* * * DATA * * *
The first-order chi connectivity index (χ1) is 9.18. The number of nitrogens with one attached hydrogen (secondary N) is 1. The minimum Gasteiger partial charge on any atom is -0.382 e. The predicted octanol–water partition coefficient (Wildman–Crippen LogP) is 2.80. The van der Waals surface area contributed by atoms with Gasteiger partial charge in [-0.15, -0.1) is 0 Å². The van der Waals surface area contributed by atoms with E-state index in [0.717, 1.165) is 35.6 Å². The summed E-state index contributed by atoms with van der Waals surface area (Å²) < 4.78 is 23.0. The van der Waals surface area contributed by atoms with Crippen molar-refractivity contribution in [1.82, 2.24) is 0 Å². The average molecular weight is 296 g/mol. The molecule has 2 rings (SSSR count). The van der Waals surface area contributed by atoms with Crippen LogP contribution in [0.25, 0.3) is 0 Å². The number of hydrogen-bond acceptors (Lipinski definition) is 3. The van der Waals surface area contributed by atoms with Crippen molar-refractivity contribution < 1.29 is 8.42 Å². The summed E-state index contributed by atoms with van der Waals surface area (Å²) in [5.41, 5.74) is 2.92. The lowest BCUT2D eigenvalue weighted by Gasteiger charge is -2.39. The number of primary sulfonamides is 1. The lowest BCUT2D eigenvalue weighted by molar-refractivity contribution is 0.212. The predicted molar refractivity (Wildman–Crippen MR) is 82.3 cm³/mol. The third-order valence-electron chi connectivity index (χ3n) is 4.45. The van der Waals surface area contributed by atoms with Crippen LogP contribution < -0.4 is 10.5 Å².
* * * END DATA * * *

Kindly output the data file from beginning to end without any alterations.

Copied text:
The first-order chi connectivity index (χ1) is 9.18. The number of nitrogens with one attached hydrogen (secondary N) is 1. The minimum Gasteiger partial charge on any atom is -0.382 e. The predicted octanol–water partition coefficient (Wildman–Crippen LogP) is 2.80. The van der Waals surface area contributed by atoms with Gasteiger partial charge in [-0.15, -0.1) is 0 Å². The van der Waals surface area contributed by atoms with E-state index in [0.717, 1.165) is 35.6 Å². The summed E-state index contributed by atoms with van der Waals surface area (Å²) < 4.78 is 23.0. The van der Waals surface area contributed by atoms with Crippen molar-refractivity contribution in [1.82, 2.24) is 0 Å². The average molecular weight is 296 g/mol. The molecule has 2 rings (SSSR count). The van der Waals surface area contributed by atoms with Crippen LogP contribution in [0.25, 0.3) is 0 Å². The number of hydrogen-bond acceptors (Lipinski definition) is 3. The van der Waals surface area contributed by atoms with Crippen molar-refractivity contribution < 1.29 is 8.42 Å². The summed E-state index contributed by atoms with van der Waals surface area (Å²) in [5.41, 5.74) is 2.92. The lowest BCUT2D eigenvalue weighted by Gasteiger charge is -2.39. The number of primary sulfonamides is 1. The lowest BCUT2D eigenvalue weighted by molar-refractivity contribution is 0.212. The predicted molar refractivity (Wildman–Crippen MR) is 82.3 cm³/mol. The third-order valence-electron chi connectivity index (χ3n) is 4.45. The van der Waals surface area contributed by atoms with Crippen LogP contribution < -0.4 is 10.5 Å².